In collaboration with curator Alnoor Mitha for the Colombo Art Biennale 2016 themed Conceiving Space, Art Space Sri Lanka is pleased to announce the launch of Virtual Space. The concept of a 'virtual space' gives artists the opportunity to present their works to a wider audience and the intention of this project is to literally conceive and archive within a virtual space by interpreting the current biennale theme to a broader level of virtual reality in the digital age. Notably in Sri Lanka, where contemporary art is less supported by the public sector, the world wide web, social media and digital networking play an important role for young artists to articulate their voice. By providing a virtual space for artists to present their work on a curated platform in a country where galleries are limited, our virtual space will literally conceive a space that will continuously present exhibitions of contemporary Sri Lankan art to an international audience.
This first exhibition focuses on the work of artists with a connection to Sri Lanka whom have chosen to confront a series of work or dedicate their practice to subject of the conflict in Sri Lanka. Through their personal experiences, through the documentation of others or through mapping the path of war, these works come together to provide the audience with a broader sense of how artists have chosen to engage with the subject of war and the effects of racial conflict.
This will be the first of future virtual exhibitions to be initiated on the online art platform Art Space Sri Lanka to introduce young artists within a curatorial setting. Their observations will be demonstrated in artworks of different media and techniques that will thereafter be presented on the artspacesrilanka.com website and remain there for the public to view.
"The idea of "Conceiving Space" for the fourth edition of the Colombo Art Biennial is to link local and international artist with each other. The 10 physical spaces in Colombo bring an array of artistic genres. However, the virtual space extends the vision beyond the imagination into a new and compelling reality. The audiences sensibility is heightened. Conceiving virtual space offers multiple experience that is both mesmerising and challenging!" ALNOOR MITHA
ABDUL HALIK AZEEZ - CASSIE MACHADO - GAYAN PRAGEETH - KANESH THABENDRAN - KRISHNAPRIYA THARMAKRISHNAR - MUVINDU BINOY - M. VIJITHARAN - PAKKIARAJAH PUSHPAKANTHAN - PRADEEP CHANDRASIRI - THUJIBA VIJAYALAYAN
RASAMMA, 2016, Digital print on canvas, 36 x 36 in
Two years ago Rasamma was evicted from her home, along with a bare handful of Tamil families in Dambulla who were living close to its main Buddhist temple. Their land had recently been declared 'sacred' in a legal sham and their profane presence was therefore no longer deemed suitable.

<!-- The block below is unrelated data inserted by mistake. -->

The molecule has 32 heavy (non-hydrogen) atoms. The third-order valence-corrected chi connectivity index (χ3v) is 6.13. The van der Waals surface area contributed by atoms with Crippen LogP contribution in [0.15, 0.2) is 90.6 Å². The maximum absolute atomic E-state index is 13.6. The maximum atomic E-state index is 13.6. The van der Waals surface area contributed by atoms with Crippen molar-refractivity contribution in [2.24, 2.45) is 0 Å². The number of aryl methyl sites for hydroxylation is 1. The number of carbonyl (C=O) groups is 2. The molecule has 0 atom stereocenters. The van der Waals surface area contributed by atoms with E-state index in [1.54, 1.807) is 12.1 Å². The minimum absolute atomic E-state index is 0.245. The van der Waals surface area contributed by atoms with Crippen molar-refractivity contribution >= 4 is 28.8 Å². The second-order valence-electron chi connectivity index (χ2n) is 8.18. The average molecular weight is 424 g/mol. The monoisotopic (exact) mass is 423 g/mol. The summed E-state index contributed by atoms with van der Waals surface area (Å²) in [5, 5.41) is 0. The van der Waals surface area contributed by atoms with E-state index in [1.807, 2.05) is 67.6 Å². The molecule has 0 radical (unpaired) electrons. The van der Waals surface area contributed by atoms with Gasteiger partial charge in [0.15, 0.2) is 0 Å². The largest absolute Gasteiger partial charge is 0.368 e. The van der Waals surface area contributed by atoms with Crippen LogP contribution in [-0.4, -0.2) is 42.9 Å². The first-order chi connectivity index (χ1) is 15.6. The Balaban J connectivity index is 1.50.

They were brutally harassed by the military, their basic services were cut off, and where intimidation didn't go the distance, insignificant sums of money was paid as bribes to sign their homes away. Ironically, their small village also included several Sinhalese that suffered the same fate. Their kovil, in which they took shelter, was demolished. The statue of their goddess Kali was dragged out and flung into a well. Having no knowledge or recourse to fight, they were forced to leave, beg from extended family and continue surviving in whatever way possible.
They have received no compensation or reparations. Many have fallen sick and some have died. Not a few of them, we are told, from depression. Some of the community, now living together elsewhere, carefully shelters a small altar with a statue gifted to them by a well-wisher in a small room, this is the only place of worship they have left. Tomorrow they will go to Colombo for another try for justice from the new regime.
As Rasamma shows us old documents from a bag, a tiny postcard slips out and falls to the ground. It is dated 13-7-70 and is from the Commissioner for the Department for the Registration of Persons of Indian Origin. It reads: 'I have the honor to acknowledge receipt of your application for Ceylon citizenship'
Her thin face is etched with long years of worry, but her expression is always calm and collected. Her eyes are old and yellowish; watchful and quiet, and her gaze always resigned. Occasionally she will smile. And then you see that she is truly beautiful. Her face, aside from her neat, colorful clothes and graceful posture, is the most striking thing about her.